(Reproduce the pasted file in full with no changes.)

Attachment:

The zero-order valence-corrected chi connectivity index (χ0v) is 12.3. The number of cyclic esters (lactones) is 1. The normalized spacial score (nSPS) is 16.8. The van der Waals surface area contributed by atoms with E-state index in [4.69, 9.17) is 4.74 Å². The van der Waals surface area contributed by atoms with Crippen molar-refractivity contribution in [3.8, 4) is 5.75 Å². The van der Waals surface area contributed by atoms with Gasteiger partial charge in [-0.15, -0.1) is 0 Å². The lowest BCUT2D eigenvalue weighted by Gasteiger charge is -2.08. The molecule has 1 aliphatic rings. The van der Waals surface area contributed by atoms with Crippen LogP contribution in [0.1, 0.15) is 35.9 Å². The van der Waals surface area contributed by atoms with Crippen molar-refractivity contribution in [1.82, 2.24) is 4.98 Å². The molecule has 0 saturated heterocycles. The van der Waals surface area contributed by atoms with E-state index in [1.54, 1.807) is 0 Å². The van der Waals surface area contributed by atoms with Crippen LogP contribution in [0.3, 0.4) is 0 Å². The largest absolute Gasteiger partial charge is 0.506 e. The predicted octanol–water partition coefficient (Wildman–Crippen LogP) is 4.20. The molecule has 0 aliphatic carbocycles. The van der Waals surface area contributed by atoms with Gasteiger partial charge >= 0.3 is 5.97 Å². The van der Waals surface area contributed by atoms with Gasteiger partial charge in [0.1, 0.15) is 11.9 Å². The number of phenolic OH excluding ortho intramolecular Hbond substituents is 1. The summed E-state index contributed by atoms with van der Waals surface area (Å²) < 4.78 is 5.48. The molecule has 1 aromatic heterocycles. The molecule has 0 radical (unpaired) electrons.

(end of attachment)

The zero-order valence-corrected chi connectivity index (χ0v) is 12.3. The number of cyclic esters (lactones) is 1. The normalized spacial score (nSPS) is 16.8. The van der Waals surface area contributed by atoms with E-state index in [4.69, 9.17) is 4.74 Å². The van der Waals surface area contributed by atoms with Crippen molar-refractivity contribution in [3.8, 4) is 5.75 Å². The van der Waals surface area contributed by atoms with Gasteiger partial charge in [-0.15, -0.1) is 0 Å². The lowest BCUT2D eigenvalue weighted by Gasteiger charge is -2.08. The molecule has 1 aliphatic rings. The van der Waals surface area contributed by atoms with Crippen LogP contribution in [0.1, 0.15) is 35.9 Å². The van der Waals surface area contributed by atoms with Crippen molar-refractivity contribution in [1.82, 2.24) is 4.98 Å². The molecule has 0 saturated heterocycles. The van der Waals surface area contributed by atoms with E-state index in [1.54, 1.807) is 0 Å². The van der Waals surface area contributed by atoms with Crippen LogP contribution in [0.3, 0.4) is 0 Å². The largest absolute Gasteiger partial charge is 0.506 e. The predicted octanol–water partition coefficient (Wildman–Crippen LogP) is 4.20. The molecule has 0 aliphatic carbocycles. The van der Waals surface area contributed by atoms with Gasteiger partial charge >= 0.3 is 5.97 Å². The van der Waals surface area contributed by atoms with Gasteiger partial charge in [0.1, 0.15) is 11.9 Å². The number of phenolic OH excluding ortho intramolecular Hbond substituents is 1. The summed E-state index contributed by atoms with van der Waals surface area (Å²) < 4.78 is 5.48. The molecule has 1 aromatic heterocycles. The molecule has 0 radical (unpaired) electrons.